Claim Representatives For Filing Bankruptcy Trust Claims Have No Standing To Sue Bankruptcy Trusts For Suspending Claims U.S. Court of Appeals for the Third Circuit, October 15, 2015
Plaintiff Mandelbrot Law Firm specialized in preparing and filing asbestos personal injury claims to various bankruptcy trusts. In 2002, one such trust, the Delaware Trusts, suspended all payment of claims from claimants who the plaintiff represented, due to proceedings in California regarding allegedly fraudulent claims filed by the plaintiff. The plaintiff then filed this declaratory judgment, arguing that this decision was unauthorized and in violation of the Trusts’ distribution procedures, and that he lost fees. The district court granted defendants’ motion to dismiss for lack of subject matter jurisdiction, and the 3rd Circuit affirmed.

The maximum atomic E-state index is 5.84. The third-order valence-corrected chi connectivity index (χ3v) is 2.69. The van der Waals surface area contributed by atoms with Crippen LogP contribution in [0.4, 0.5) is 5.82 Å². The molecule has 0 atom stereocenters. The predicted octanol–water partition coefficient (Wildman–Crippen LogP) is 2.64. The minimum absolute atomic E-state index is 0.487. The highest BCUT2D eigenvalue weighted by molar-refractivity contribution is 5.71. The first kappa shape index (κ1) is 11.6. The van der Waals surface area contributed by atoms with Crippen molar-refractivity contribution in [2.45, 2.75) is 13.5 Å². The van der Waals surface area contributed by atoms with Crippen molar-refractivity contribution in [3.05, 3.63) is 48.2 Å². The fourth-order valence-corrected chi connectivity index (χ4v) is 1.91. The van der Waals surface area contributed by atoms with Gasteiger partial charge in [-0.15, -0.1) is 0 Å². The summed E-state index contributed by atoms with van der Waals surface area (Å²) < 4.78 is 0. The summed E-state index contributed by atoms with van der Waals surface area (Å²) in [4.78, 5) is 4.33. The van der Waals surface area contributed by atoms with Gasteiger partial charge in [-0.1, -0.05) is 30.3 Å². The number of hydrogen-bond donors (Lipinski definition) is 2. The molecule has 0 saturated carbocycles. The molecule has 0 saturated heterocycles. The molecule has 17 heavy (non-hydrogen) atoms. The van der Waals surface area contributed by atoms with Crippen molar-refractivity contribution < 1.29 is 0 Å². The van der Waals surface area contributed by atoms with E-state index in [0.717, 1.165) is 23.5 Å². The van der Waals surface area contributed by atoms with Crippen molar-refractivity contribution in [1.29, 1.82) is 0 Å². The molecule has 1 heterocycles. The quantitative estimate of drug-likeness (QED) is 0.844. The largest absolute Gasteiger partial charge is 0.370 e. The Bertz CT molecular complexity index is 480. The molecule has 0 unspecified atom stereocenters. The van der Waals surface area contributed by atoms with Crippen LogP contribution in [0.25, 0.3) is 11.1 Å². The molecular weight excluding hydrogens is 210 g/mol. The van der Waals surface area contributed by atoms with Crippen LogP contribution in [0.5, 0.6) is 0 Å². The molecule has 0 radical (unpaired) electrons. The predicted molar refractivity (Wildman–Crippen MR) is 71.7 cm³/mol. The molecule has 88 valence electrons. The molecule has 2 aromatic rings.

The 3rd Circuit agreed with the district court that plaintiff lacked standing. Only claimants themselves, not their representatives, have standing to assert claims against the trust. “In other words, ‘no one except a beneficiary or one suing on his behalf can maintain a suit against the trustee to enforce the trust or to enjoin or obtain redress for a breach of trust.’” Although the plaintiff argued he had standing due to lost fees, this was insufficient to create an injury in fact; further, the trust distribution procedures did not create an implied contractual relationship.
The court declined to address the plaintiffs argument that there is no diversity jurisdiction, since this was the first time he raised this argument.